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Clutter's Latest Release Gains Wayland Back-End

Wayland

Published on 26 October 2010 08:21 AM EDT
Written by Michael Larabel in Wayland
18 Comments

The Wayland Display Server continues moving forward and is nearing the point of usability by enthusiasts and those interested in easily trying out this display server that leverages the latest and greatest Linux graphics technologies.

Wayland can now be built and run from mainline components (as in no longer pulling the personal branches of developers), Qt is beginning to work, and GTK+ is already working in some areas and GTK+3 should be in good shape for Wayland. What do we have to report on Wayland now? The Clutter tool-kit has now picked up its Wayland back-end.

Emmanuele Bassi of Intel's Open-Source Technology Center (the same group where Kristian Høgsberg - the creator of Wayland - works at Intel on their driver stack, along with many other Linux developers) has announced the Clutter 1.5.4 development release. The first change mentioned for the Clutter 1.5.4 release is "Add a backend for Wayland." In other words, you can now use Clutter on the Wayland Display Server.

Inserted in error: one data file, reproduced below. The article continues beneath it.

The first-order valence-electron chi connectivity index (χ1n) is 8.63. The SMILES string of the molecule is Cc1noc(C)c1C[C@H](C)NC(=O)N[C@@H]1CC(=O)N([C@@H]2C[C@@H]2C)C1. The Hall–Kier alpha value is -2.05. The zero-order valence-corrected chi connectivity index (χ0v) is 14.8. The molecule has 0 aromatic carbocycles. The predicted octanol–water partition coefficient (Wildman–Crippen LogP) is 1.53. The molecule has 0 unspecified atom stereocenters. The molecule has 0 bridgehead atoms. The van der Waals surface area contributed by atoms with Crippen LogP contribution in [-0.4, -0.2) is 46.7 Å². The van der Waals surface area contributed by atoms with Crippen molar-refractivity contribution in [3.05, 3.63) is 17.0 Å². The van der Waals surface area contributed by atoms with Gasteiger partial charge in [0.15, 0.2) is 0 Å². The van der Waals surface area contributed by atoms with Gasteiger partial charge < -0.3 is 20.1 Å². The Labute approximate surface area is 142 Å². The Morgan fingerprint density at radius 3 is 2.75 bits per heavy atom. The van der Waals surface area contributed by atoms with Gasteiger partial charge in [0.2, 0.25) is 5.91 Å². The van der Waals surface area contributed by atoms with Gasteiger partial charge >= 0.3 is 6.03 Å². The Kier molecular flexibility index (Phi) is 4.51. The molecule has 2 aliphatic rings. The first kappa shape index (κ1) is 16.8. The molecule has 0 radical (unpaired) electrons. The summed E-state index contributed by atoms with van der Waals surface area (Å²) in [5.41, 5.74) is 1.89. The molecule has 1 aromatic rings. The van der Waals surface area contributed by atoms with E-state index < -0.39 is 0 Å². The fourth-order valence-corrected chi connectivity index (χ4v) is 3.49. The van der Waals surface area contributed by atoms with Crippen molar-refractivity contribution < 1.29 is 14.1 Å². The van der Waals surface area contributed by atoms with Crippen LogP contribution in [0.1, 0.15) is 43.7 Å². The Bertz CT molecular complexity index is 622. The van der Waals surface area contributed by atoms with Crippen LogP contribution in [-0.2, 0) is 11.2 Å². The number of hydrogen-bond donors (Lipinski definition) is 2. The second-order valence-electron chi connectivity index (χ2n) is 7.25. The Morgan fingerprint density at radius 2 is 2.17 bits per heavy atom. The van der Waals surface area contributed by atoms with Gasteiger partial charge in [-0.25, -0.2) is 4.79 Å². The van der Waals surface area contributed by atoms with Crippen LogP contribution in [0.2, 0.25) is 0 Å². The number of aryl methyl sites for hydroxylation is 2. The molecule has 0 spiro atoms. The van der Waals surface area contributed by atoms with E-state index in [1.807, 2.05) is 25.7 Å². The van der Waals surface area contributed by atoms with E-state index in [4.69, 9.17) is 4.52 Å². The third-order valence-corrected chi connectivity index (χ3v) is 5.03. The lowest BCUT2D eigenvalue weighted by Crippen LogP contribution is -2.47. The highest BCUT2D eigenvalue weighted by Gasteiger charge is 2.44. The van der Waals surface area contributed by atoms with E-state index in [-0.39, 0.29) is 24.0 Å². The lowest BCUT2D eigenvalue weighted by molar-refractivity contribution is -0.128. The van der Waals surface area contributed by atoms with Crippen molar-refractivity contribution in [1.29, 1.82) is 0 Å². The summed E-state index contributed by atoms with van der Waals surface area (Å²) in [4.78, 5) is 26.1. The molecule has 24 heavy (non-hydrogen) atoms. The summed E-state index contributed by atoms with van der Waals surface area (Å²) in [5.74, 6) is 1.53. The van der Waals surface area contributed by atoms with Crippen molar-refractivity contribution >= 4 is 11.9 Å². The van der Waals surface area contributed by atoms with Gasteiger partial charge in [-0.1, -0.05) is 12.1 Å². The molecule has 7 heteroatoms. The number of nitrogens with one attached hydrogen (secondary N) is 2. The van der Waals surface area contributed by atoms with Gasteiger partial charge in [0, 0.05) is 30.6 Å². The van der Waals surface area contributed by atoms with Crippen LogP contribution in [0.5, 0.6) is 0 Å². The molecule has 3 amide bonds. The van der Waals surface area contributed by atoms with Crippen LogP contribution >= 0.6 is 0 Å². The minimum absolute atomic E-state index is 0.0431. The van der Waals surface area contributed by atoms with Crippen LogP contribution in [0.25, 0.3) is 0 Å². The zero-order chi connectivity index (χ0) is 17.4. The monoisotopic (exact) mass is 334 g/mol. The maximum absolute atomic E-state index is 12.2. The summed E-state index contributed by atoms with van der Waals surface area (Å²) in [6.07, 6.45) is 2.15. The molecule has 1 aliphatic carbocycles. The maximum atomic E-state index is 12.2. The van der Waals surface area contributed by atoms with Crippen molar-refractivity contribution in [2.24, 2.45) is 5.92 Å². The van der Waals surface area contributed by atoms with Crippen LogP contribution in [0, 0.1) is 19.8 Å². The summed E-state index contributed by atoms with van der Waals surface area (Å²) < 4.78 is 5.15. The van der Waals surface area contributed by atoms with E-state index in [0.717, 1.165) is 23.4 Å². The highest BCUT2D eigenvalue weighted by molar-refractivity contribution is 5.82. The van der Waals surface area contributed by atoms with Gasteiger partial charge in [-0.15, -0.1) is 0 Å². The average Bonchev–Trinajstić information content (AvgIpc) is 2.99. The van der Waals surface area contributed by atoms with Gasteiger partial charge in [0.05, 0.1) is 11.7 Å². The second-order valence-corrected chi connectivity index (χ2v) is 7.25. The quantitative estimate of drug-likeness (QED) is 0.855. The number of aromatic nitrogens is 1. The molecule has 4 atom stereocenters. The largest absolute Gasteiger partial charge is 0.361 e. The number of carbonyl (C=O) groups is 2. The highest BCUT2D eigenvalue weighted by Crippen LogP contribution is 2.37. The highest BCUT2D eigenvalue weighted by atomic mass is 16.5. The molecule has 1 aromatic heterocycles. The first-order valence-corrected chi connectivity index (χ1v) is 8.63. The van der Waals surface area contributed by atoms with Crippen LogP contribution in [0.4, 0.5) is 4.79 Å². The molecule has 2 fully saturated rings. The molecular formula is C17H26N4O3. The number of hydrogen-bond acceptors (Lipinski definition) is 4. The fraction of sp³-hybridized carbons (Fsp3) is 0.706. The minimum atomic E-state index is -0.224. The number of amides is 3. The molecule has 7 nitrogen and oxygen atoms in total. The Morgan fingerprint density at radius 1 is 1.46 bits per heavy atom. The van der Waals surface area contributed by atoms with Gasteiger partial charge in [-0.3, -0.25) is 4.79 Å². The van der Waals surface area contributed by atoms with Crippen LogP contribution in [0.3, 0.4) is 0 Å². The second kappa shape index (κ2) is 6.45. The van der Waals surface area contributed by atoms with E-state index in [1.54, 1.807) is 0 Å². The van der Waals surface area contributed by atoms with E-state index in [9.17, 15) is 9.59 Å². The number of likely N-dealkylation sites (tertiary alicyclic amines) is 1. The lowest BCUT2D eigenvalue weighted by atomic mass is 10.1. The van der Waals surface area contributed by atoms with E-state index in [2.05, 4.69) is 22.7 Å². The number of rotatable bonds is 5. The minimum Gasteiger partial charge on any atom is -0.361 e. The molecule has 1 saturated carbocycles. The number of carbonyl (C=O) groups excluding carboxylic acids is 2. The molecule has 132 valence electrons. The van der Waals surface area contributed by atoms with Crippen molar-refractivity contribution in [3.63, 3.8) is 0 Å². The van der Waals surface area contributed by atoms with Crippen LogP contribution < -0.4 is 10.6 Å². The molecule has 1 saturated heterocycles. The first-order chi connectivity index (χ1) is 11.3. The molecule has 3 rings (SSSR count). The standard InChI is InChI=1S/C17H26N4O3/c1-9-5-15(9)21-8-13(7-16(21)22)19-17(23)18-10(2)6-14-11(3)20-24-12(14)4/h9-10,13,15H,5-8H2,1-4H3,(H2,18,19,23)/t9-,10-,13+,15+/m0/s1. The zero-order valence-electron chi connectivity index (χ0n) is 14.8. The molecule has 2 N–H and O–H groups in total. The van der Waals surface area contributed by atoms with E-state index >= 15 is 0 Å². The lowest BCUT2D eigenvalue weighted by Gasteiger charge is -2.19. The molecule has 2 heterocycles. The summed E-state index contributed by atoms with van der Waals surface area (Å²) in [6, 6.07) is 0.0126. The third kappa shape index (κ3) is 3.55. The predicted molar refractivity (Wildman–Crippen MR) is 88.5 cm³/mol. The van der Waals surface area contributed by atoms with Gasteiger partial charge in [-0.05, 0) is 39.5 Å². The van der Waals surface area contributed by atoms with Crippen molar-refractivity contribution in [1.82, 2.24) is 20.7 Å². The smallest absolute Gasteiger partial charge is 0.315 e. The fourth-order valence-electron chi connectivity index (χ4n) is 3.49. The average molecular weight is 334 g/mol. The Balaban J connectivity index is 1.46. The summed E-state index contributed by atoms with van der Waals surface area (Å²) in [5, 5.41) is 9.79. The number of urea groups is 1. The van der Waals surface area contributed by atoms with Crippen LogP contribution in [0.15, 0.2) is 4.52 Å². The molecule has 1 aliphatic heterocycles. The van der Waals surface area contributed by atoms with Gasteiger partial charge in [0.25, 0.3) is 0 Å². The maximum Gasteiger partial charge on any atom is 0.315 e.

For those that missed it when we reported it back in September, Intel is looking to deploy Wayland on MeeGo Touch. There was also another Wayland demonstration at XDS Toulouse.

Other changes in Clutter 1.5.4 according to the release announcement is a dependence on Cairo 1.10+, implementing new functions, plugging memory leaks, fixes to the Mac OS X back-end, build fixes, and documentation fixes.

The Clutter 1.5.x development series is leading up to the Clutter 1.6 stable release, which should be released around the time of GNOME 3.0 in March.

About The Author
Michael Larabel is the principal author of Phoronix.com and founded the web-site in 2004 with a focus on enriching the Linux hardware experience and being the largest web-site devoted to Linux hardware reviews, particularly for products relevant to Linux gamers and enthusiasts but also commonly reviewing servers/workstations and embedded Linux devices. Michael has written more than 10,000 articles covering the state of Linux hardware support, Linux performance, graphics hardware drivers, and other topics. Michael is also the lead developer of the Phoronix Test Suite, Phoromatic, and OpenBenchmarking.org automated testing software. He can be followed via and or contacted via .
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